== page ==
On the negative side, their interest in having me go to college created the expectation that I had to go, whether I wanted to or not. As it turned out, when senior year rolled around I was neither interested in any field in particular, nor interested in paying for something so extravegant just because I could. Yet, I wanted to please my parents, and get away from them at the same time... two pretty lame reasons to go to college.
I don't want to disparage my parents or come across as conceited because I'm retroactively rejecting a major gift. But I've concluded that college wasn't worth the time for me. I was encouraged to do things that I liked to do, which meant I was going to gravitate toward what I had natural inclinations for. So, I ended up a double major in studio art - because I am somewhat good at it and just plan enjoy looking at/talking about it - and philosophy - because it provided some direction to the drifter I was.
This is all fine and good, doing things you "like," unless of course you want to make money doing them. It will come as no surprise that both of these fields are completely saturated and, thus, highly competitive. You can't just be a figure drawing artist, you've got to be drawing like Michaelangelo himself is crawling out of your conte crayon. And philosophy? Forget about it as a career, unless of course you're willing to get the masters degree and be brilliant in a PhD program after that. We'll talk about the pitfalls of graduate school much later...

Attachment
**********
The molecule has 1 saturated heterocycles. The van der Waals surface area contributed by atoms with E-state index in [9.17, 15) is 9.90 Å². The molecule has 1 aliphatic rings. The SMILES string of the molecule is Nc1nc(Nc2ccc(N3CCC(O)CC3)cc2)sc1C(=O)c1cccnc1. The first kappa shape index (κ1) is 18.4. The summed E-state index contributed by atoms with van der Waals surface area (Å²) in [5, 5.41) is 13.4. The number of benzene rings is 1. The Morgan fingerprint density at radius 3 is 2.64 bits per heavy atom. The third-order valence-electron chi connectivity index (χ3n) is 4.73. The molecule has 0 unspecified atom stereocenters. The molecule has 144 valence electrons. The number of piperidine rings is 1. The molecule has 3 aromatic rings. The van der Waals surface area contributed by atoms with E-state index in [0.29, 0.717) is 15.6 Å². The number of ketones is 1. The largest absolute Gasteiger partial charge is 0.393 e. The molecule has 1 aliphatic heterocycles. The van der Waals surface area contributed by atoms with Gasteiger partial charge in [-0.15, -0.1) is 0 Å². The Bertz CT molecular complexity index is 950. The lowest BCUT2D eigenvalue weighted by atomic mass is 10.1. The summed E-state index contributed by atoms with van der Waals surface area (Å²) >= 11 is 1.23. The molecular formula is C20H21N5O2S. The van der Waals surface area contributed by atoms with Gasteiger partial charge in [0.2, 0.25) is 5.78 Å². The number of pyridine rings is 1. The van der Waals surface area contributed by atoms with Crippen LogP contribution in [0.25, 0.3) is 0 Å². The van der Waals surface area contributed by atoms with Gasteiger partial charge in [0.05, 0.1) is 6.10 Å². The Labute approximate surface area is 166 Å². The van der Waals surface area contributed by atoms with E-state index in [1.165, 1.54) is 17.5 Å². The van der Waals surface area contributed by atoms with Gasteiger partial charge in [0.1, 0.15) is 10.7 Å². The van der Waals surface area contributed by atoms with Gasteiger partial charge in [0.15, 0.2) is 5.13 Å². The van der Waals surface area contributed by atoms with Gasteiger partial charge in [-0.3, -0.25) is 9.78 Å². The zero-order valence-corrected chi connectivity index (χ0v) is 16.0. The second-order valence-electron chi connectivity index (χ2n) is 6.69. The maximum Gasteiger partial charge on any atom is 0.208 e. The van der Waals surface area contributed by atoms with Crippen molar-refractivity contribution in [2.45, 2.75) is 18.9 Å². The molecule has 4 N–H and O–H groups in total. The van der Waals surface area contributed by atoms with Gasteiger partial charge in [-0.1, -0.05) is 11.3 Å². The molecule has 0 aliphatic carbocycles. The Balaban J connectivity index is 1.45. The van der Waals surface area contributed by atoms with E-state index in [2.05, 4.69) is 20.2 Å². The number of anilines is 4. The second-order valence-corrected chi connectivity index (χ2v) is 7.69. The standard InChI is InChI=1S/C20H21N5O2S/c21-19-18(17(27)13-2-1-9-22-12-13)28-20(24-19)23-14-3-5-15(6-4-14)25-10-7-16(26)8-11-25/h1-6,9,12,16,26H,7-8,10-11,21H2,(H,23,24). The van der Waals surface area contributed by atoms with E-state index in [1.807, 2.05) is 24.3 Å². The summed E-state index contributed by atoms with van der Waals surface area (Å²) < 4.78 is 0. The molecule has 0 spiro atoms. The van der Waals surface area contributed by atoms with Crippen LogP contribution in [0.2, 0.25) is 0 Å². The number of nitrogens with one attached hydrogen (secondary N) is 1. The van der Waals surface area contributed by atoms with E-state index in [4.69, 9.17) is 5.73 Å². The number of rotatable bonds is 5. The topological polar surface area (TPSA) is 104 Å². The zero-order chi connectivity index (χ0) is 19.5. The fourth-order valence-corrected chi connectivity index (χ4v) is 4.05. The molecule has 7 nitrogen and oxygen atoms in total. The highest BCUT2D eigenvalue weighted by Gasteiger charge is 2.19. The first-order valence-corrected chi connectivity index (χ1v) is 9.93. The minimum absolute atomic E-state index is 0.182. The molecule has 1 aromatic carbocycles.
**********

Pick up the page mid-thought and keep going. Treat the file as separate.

Since I went into the education experiment without any discipline, I stayed in that same mindset. So, I couldn't get any better; all I could do was rely on natural ability. To this day, I don't know what "working hard" means or how to "study" something unless I can do it with my hands. This is why art appealed to me; I could physically see where I was going wrong and what I wanted to change. Alas, I don't have the creative mind needed for being a professional artist. As far as philosophy went, I could only understand what I could understand! I never figured out how to teach myself what I didn't know, which is crucial.
Since college I have had several jobs, some of which I turned out to be pretty good at, but virtually none of them employed anything I learned in school. The job I hold now only required I had a degree to apply, though most of my colleagues didn't go to either a two- or four-year institution at all. So, I could've probably gotten my foot in the door with my boss and then convinced him to give me a job, even if I hadn't gone to university.
Are there other reasons one should attend college besides job training? Some people will say yes, that one can get outside-the-classroom benefits like "becoming who you are" or being "exposed to diversity of people." Both of those arguments are easily rejected. For a Christian, self identity is truly found with Christ. Neither going to college nor abstaining from it will change that. [Allelujah!] The other pc statement is rebuked just by walking out my front door; we're exposed to diversity just by living in the world. No place is completely homogenous, and manufacturing one's exposure to preordained "diversity" isn't necessarily beneficial. (It's one of the reasons why trying to make a workplace diverse fails; it's artificial, everyone knows it, and certain people are subsequently looked at as tokens.)
Lastly, it creates a huge amount of debt. I had scholarships, fellowship money and a tuition stipend (thanks to my dad being employed at a sister school) but still ended up with thousands in debt. I've probably only earned $5/hour at every job since college after you subtract from my wages my student loan debt with interest. That means every dollar I earn today is reduced. The point after school is over is to earn, not pay.
Why go then? It's expensive, does not provide actual job training (for most disciplines), takes up time in one's life when real money is out there to be made, and provides little other benefit...
*What do you [adult readers] think? Did you go to school and found it a waste of time and money? Or did you always wish you could go? How has your "education" helped inform what you "do" for a living now? Eager to hear your thoughts!